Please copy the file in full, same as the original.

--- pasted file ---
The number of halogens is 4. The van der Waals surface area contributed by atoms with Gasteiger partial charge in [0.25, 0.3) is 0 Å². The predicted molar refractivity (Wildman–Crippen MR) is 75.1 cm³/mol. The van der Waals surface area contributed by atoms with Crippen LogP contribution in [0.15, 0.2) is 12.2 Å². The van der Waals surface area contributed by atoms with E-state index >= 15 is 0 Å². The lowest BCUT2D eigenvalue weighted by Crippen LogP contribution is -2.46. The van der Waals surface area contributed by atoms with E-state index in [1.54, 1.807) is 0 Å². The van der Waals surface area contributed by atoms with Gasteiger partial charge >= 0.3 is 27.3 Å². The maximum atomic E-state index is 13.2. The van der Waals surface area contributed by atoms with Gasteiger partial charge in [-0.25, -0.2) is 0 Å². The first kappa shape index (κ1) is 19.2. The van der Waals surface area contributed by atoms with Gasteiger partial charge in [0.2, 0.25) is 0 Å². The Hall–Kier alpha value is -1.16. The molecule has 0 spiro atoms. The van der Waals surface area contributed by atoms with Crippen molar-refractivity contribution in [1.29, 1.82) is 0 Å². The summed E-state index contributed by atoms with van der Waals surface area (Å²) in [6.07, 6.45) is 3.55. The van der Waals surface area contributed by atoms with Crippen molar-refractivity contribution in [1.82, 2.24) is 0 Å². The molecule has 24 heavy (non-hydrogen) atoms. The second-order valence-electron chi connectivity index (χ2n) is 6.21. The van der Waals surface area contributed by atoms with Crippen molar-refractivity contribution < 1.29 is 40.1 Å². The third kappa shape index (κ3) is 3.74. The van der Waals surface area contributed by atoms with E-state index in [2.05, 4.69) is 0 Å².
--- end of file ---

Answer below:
The number of halogens is 4. The van der Waals surface area contributed by atoms with Gasteiger partial charge in [0.25, 0.3) is 0 Å². The predicted molar refractivity (Wildman–Crippen MR) is 75.1 cm³/mol. The van der Waals surface area contributed by atoms with Crippen LogP contribution in [0.15, 0.2) is 12.2 Å². The van der Waals surface area contributed by atoms with E-state index >= 15 is 0 Å². The lowest BCUT2D eigenvalue weighted by Crippen LogP contribution is -2.46. The van der Waals surface area contributed by atoms with E-state index in [1.54, 1.807) is 0 Å². The van der Waals surface area contributed by atoms with Gasteiger partial charge >= 0.3 is 27.3 Å². The maximum atomic E-state index is 13.2. The van der Waals surface area contributed by atoms with Gasteiger partial charge in [-0.25, -0.2) is 0 Å². The first kappa shape index (κ1) is 19.2. The van der Waals surface area contributed by atoms with Gasteiger partial charge in [0.2, 0.25) is 0 Å². The Hall–Kier alpha value is -1.16. The molecule has 0 spiro atoms. The van der Waals surface area contributed by atoms with Crippen molar-refractivity contribution in [1.29, 1.82) is 0 Å². The summed E-state index contributed by atoms with van der Waals surface area (Å²) in [6.07, 6.45) is 3.55. The van der Waals surface area contributed by atoms with Crippen molar-refractivity contribution in [1.82, 2.24) is 0 Å². The molecule has 24 heavy (non-hydrogen) atoms. The second-order valence-electron chi connectivity index (χ2n) is 6.21. The van der Waals surface area contributed by atoms with Crippen molar-refractivity contribution < 1.29 is 40.1 Å². The third kappa shape index (κ3) is 3.74. The van der Waals surface area contributed by atoms with E-state index in [2.05, 4.69) is 0 Å².